THE numbers of people living with diabetes, is going up and up. There are now 3.2m people diagnosed with diabetes in the UK – an increase of 59.8 per cent since 2005 with an additional 1.2m adults living with the condition compared with 10 years ago. This doesn’t even take into account the almost 600,000 people who, in 2013-14, were estimated to have Type 2 diabetes but were yet to be diagnosed.
The new figures, extracted from official NHS data, provide a stark warning for the need for effective care for people living with diabetes, as well as highlighting the importance of prevention.
With an estimated 291,775 people diagnosed with diabetes in Yorkshire, there is huge potential to save money and reduce pressure on NHS hospitals and services in the region, through providing better care to prevent people with diabetes from developing devastating and costly complications.
Of these, an estimated 262,599 patients have Type 2 diabetes – hence a definitive need for measures to be taken that could potentially lead to a delay or total prevention of the condition.
Through the NHS Diabetes Prevention Programme that NHS England and Public Health England are developing with our support, and that includes a demonstrator site in Bradford, we have clear evidence that effective lifestyle interventions can help people to change their diet and physical activity (which includes weight loss as an outcome).
Government and the food industry also have an important role to play in helping to reduce the huge rise in the numbers of people who are obese and are therefore at increased risk of Type 2 diabetes. We want to see a robust approach to regulation of the food and drink industry that goes beyond the current voluntary Public Health Responsibility Deal to reduce the burden of obesity. We also think that manufacturers must look at the content of food to make products healthier. Information should be clearly visible on products – for example through front of pack food labelling – so people are able to make informed decisions.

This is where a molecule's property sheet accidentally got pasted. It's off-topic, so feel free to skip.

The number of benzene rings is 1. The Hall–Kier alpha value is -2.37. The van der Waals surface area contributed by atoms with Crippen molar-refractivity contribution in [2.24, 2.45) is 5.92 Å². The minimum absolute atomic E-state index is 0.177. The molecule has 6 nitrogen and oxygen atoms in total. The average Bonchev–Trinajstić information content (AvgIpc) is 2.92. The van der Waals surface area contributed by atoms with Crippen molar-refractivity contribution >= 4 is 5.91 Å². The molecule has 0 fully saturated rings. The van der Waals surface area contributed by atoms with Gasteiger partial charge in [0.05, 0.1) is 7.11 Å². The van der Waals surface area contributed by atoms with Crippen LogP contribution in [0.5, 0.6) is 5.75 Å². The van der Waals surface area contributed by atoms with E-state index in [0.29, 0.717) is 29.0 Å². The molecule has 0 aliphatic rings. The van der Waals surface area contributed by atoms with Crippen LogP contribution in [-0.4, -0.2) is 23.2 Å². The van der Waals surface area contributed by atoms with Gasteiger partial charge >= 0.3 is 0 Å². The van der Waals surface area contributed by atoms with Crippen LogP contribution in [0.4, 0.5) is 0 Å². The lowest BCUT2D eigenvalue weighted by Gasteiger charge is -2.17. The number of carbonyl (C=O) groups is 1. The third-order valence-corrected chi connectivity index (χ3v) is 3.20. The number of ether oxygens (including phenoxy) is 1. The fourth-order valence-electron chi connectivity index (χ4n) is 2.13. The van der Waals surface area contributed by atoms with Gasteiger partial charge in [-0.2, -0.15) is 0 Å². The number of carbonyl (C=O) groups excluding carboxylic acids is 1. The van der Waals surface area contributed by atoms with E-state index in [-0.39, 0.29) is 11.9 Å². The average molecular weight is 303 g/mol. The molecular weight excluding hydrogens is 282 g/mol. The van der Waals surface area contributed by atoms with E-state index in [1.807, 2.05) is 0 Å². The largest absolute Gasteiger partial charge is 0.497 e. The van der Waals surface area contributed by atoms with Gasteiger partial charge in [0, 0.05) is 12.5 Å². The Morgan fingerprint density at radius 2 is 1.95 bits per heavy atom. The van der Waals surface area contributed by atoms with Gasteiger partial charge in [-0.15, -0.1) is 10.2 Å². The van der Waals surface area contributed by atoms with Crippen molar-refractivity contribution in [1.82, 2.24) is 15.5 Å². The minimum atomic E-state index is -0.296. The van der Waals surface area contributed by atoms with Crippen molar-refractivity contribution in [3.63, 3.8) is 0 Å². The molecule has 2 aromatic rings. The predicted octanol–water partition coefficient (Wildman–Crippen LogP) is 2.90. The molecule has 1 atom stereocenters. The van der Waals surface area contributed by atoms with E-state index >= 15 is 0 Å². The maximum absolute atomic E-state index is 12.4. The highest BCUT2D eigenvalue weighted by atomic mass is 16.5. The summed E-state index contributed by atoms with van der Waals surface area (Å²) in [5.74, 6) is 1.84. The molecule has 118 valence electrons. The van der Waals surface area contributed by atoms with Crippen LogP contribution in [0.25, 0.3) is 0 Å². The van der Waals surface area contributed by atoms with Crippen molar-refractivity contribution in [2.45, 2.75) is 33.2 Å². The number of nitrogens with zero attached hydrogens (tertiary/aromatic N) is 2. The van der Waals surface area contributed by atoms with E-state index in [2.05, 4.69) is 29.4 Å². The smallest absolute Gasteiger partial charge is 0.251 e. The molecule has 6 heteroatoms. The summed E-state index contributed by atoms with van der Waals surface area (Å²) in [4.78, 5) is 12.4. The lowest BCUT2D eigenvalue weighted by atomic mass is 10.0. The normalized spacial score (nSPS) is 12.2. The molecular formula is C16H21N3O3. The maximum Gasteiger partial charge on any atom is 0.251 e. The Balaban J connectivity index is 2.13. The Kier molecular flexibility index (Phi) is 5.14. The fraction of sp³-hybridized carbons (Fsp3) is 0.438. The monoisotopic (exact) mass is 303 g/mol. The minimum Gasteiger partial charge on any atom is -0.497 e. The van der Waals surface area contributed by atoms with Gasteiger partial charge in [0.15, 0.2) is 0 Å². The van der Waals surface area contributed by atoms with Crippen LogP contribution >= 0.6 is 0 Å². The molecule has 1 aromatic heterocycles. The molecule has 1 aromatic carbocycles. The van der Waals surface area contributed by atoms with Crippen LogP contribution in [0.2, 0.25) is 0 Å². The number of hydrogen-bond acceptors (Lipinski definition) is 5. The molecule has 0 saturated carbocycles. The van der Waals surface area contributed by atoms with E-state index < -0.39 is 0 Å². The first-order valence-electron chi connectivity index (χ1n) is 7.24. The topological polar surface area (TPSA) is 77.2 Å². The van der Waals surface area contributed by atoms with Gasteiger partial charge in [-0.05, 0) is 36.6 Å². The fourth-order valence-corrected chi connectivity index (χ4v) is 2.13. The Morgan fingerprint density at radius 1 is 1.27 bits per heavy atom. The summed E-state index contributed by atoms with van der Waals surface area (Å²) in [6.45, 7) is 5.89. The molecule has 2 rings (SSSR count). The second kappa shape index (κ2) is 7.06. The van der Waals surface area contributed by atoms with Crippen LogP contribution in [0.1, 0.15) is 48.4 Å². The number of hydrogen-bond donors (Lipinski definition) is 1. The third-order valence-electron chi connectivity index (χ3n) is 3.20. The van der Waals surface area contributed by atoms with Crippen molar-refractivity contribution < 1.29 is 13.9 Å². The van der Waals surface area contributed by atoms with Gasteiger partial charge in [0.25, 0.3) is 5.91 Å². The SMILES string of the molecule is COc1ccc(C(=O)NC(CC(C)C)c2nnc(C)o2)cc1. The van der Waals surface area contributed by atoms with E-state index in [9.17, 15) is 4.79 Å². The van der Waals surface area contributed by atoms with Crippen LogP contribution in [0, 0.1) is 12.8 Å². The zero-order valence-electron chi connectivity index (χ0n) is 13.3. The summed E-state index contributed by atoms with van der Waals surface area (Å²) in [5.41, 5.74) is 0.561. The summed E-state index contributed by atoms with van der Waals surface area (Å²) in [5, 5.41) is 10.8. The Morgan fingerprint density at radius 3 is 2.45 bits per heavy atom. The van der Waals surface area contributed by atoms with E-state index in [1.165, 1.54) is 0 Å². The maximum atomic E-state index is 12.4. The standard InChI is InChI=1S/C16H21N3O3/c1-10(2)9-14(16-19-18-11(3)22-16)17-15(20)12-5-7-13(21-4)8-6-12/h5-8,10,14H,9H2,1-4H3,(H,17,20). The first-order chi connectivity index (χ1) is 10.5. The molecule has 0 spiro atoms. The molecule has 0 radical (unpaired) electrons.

It is also important to note that there are factors involved in the development of Type 2 diabetes that cannot be controlled, such as age, ethnicity and family history and that, at present, there is no way to prevent people from developing Type 1 diabetes.
For people living with Type 1 and Type 2 diabetes, more can be done to prevent devastating complications such as such as amputations, heart attack or stroke – which account for 80 per cent of the £10 bn a year the NHS spends on diabetes.
Despite strong evidence that giving people the knowledge and skills to manage their diabetes effectively can significantly improve their quality of life and reduce their risk of developing devastating complications, diabetes education remains a postcode lottery.
It is crucial that education and support provision caters the needs of a diverse population so that all people with diabetes can better manage their health and avoid serious complications.
By empowering people with diabetes to take better control of their condition, we can give them the best possible chance of living long and healthy lives, at the same time as saving an already strained NHS from the burden of huge, avoidable costs.
Last month Diabetes UK revealed new figures of diabetes-related amputations in England having reached an all-time high of 135 per week. This increase is significant not only for the physical impact amputations can have on individuals, their friends and families, and the psychological and financial distress, but for the fact that with good foot care, up to 80 per cent of these amputations could be avoided.
The National Institute for Health Care and Excellence (NICE), has set out a list of eight care processes it recommends everybody living with diabetes should receive.
These are identified as essential in high quality care for people with diabetes and include getting blood pressure and blood glucose levels measured, as well as the kidney function monitored. At present only six in 10 people with diabetes in England and Wales receive all eight checks.
It is therefore also critical that the Government takes urgent action to ensure that everyone with diabetes receives the eight care processes, reducing their risk of further complications and the costs of these to the NHS.
With a record number of people now living with diabetes in the UK, better care – with improved and more flexible education options for people living with diabetes as well as an increased focus on the prevention of Type 2 diabetes – need to be prioritised.
Only then will we avoid unnecessary human suffering and the cost of treating diabetes spiralling out of control.
There is no time to waste.
Stephen Ryan is the Diabetes UK regional manager.